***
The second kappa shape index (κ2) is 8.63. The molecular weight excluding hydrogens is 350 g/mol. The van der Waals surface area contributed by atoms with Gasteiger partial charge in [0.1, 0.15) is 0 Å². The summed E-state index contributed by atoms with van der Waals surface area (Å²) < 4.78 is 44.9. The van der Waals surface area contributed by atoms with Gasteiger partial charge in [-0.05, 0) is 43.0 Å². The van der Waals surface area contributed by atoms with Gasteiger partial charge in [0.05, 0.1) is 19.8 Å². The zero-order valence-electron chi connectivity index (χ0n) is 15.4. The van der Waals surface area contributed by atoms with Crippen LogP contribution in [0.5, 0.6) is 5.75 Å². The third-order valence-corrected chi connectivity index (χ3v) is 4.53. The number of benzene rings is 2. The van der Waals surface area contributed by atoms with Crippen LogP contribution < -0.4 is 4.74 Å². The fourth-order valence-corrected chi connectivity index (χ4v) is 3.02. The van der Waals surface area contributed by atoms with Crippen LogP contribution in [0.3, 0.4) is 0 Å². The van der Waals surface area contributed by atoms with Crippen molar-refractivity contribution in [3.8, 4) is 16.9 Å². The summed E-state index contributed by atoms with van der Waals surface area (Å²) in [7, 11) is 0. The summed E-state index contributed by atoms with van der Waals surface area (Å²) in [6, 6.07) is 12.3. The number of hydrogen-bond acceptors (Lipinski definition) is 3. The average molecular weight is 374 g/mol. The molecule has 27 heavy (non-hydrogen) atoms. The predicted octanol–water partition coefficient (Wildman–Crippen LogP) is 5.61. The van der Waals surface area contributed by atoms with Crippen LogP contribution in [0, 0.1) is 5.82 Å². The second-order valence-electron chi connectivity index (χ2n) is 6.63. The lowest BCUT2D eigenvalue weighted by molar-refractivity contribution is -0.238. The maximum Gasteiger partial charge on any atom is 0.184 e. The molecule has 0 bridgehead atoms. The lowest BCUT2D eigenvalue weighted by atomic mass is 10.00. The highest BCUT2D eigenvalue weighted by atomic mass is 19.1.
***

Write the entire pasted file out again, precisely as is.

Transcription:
The second kappa shape index (κ2) is 8.63. The molecular weight excluding hydrogens is 350 g/mol. The van der Waals surface area contributed by atoms with Gasteiger partial charge in [0.1, 0.15) is 0 Å². The summed E-state index contributed by atoms with van der Waals surface area (Å²) < 4.78 is 44.9. The van der Waals surface area contributed by atoms with Gasteiger partial charge in [-0.05, 0) is 43.0 Å². The van der Waals surface area contributed by atoms with Gasteiger partial charge in [0.05, 0.1) is 19.8 Å². The zero-order valence-electron chi connectivity index (χ0n) is 15.4. The van der Waals surface area contributed by atoms with Crippen LogP contribution in [0.5, 0.6) is 5.75 Å². The third-order valence-corrected chi connectivity index (χ3v) is 4.53. The number of benzene rings is 2. The van der Waals surface area contributed by atoms with Crippen LogP contribution < -0.4 is 4.74 Å². The fourth-order valence-corrected chi connectivity index (χ4v) is 3.02. The van der Waals surface area contributed by atoms with Crippen LogP contribution in [0.3, 0.4) is 0 Å². The van der Waals surface area contributed by atoms with Crippen molar-refractivity contribution in [3.8, 4) is 16.9 Å². The summed E-state index contributed by atoms with van der Waals surface area (Å²) in [7, 11) is 0. The summed E-state index contributed by atoms with van der Waals surface area (Å²) in [6, 6.07) is 12.3. The number of hydrogen-bond acceptors (Lipinski definition) is 3. The average molecular weight is 374 g/mol. The molecule has 27 heavy (non-hydrogen) atoms. The predicted octanol–water partition coefficient (Wildman–Crippen LogP) is 5.61. The van der Waals surface area contributed by atoms with Crippen LogP contribution in [0, 0.1) is 5.82 Å². The second-order valence-electron chi connectivity index (χ2n) is 6.63. The lowest BCUT2D eigenvalue weighted by molar-refractivity contribution is -0.238. The maximum Gasteiger partial charge on any atom is 0.184 e. The molecule has 0 bridgehead atoms. The lowest BCUT2D eigenvalue weighted by atomic mass is 10.00. The highest BCUT2D eigenvalue weighted by atomic mass is 19.1.